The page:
Gregoire to seek protected rainy-day fund

The Associated PressDecember 12, 2006 

Gov. Chris Gregoire wants a constitutional amendment to reserve some of the state's nearly $1.9 billion budget surplus in a protected rainy-day fund.

Sen. Margarita Prentice, D-Renton, the influential chairwoman of the Senate budget committee, said Monday that Gregoire would announce the proposal today as part of her series of budget rollouts across the state this week.

"We believe we're being responsible, wanting to set money aside," Prentice said. "I was a Depression kid. I really do believe in setting money aside and living within your means."

Prentice did not know the specifics of the plan, and Gregoire's spokeswoman, Holly Armstrong, said details would not be released until today's news conference in Seattle.

Last year, Sen. Joe Zarelli, R-Ridgefield, first raised the idea of setting up a rainy-day account through a constitutional amendment. Last week, he sent out a news release saying he would be pushing the legislation again.

Under his plan, 1 percent of the general state revenue each year - about $120 million - would be put into an account that could only be tapped by a three-fifths vote of the Legislature during good economic times. Under his measure, the fund could be tapped with a simple majority of the Legislature during economic downturns, when employment growth is less than 1 percent.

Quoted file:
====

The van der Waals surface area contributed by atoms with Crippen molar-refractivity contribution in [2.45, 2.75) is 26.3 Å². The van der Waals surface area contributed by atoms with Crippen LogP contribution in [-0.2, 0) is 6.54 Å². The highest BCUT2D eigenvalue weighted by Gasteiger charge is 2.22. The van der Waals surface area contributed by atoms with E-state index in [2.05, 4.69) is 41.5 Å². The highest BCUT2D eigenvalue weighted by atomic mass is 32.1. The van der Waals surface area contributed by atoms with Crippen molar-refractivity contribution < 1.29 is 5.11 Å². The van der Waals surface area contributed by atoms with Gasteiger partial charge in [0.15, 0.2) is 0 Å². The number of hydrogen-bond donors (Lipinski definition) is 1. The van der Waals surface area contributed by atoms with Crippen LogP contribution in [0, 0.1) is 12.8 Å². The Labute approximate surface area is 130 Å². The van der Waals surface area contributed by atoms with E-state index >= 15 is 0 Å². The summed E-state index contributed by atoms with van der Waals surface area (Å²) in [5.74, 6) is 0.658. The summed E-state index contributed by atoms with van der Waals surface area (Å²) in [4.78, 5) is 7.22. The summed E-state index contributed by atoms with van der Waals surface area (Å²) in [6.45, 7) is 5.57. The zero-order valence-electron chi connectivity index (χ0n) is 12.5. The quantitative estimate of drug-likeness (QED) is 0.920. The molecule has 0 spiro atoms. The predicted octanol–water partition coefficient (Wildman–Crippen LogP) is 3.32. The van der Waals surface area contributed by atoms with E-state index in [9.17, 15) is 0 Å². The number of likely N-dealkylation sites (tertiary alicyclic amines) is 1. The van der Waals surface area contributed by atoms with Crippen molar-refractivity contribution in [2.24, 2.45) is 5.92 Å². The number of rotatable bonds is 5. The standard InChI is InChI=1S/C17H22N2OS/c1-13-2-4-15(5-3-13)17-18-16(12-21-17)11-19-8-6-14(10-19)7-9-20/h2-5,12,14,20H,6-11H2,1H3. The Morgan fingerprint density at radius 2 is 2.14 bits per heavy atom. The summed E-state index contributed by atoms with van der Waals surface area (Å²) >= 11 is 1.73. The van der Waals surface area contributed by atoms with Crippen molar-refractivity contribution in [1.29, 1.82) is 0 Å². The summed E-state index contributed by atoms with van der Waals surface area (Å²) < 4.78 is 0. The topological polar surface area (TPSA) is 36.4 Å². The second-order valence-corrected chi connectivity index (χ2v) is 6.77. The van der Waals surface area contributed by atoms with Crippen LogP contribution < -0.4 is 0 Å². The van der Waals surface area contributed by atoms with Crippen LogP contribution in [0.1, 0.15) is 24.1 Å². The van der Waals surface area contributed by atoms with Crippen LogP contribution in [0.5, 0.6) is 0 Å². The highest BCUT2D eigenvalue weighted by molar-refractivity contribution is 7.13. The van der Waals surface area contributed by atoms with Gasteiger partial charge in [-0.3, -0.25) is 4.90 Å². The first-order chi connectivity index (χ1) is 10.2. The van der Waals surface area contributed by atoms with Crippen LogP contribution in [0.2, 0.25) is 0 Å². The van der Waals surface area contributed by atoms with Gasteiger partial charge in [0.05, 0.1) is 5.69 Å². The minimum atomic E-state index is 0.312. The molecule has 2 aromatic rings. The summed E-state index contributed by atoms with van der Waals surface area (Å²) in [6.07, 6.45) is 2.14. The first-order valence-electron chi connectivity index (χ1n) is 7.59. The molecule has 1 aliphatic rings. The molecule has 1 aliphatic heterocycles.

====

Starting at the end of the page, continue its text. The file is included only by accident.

Zarelli said that Gregoire's plan is comparable to his, with the only changes addressing what to do once the fund reaches about 10 percent of the budget.

Zarelli said the money should first pay down the pension liability, and that any interest should go toward K-12 education. He said the governor's plan would use the money for school construction, with the interest growing in the fund.

He said he's willing to live with the differences.

"There's a good opportunity here," he said. "This is an important tool to get us off the roller coaster ride we go through in budgeting."

A constitutional amendment needs to be approved by voters after a two-thirds approval in both the House and the Senate.

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